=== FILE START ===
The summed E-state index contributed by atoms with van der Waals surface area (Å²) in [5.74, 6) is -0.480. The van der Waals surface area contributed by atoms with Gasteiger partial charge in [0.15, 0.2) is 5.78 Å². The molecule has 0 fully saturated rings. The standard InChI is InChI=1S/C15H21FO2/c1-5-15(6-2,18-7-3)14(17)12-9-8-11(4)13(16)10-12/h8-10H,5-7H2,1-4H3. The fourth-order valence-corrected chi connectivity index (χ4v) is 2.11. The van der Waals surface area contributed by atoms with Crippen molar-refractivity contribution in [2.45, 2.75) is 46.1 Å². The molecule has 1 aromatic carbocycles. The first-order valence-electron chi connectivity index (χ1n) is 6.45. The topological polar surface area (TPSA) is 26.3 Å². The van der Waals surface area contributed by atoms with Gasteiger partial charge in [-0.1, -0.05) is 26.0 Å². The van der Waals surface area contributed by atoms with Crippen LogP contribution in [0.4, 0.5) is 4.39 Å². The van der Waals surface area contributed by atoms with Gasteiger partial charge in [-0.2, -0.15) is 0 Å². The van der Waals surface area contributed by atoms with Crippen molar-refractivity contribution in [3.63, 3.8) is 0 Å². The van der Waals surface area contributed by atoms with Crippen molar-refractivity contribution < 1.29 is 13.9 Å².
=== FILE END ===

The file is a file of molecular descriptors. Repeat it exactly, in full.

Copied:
The summed E-state index contributed by atoms with van der Waals surface area (Å²) in [5.74, 6) is -0.480. The van der Waals surface area contributed by atoms with Gasteiger partial charge in [0.15, 0.2) is 5.78 Å². The molecule has 0 fully saturated rings. The standard InChI is InChI=1S/C15H21FO2/c1-5-15(6-2,18-7-3)14(17)12-9-8-11(4)13(16)10-12/h8-10H,5-7H2,1-4H3. The fourth-order valence-corrected chi connectivity index (χ4v) is 2.11. The van der Waals surface area contributed by atoms with Crippen molar-refractivity contribution in [2.45, 2.75) is 46.1 Å². The molecule has 1 aromatic carbocycles. The first-order valence-electron chi connectivity index (χ1n) is 6.45. The topological polar surface area (TPSA) is 26.3 Å². The van der Waals surface area contributed by atoms with Gasteiger partial charge in [-0.1, -0.05) is 26.0 Å². The van der Waals surface area contributed by atoms with Crippen LogP contribution in [0.4, 0.5) is 4.39 Å². The van der Waals surface area contributed by atoms with Gasteiger partial charge in [-0.2, -0.15) is 0 Å². The van der Waals surface area contributed by atoms with Crippen molar-refractivity contribution in [3.63, 3.8) is 0 Å². The van der Waals surface area contributed by atoms with Crippen molar-refractivity contribution < 1.29 is 13.9 Å².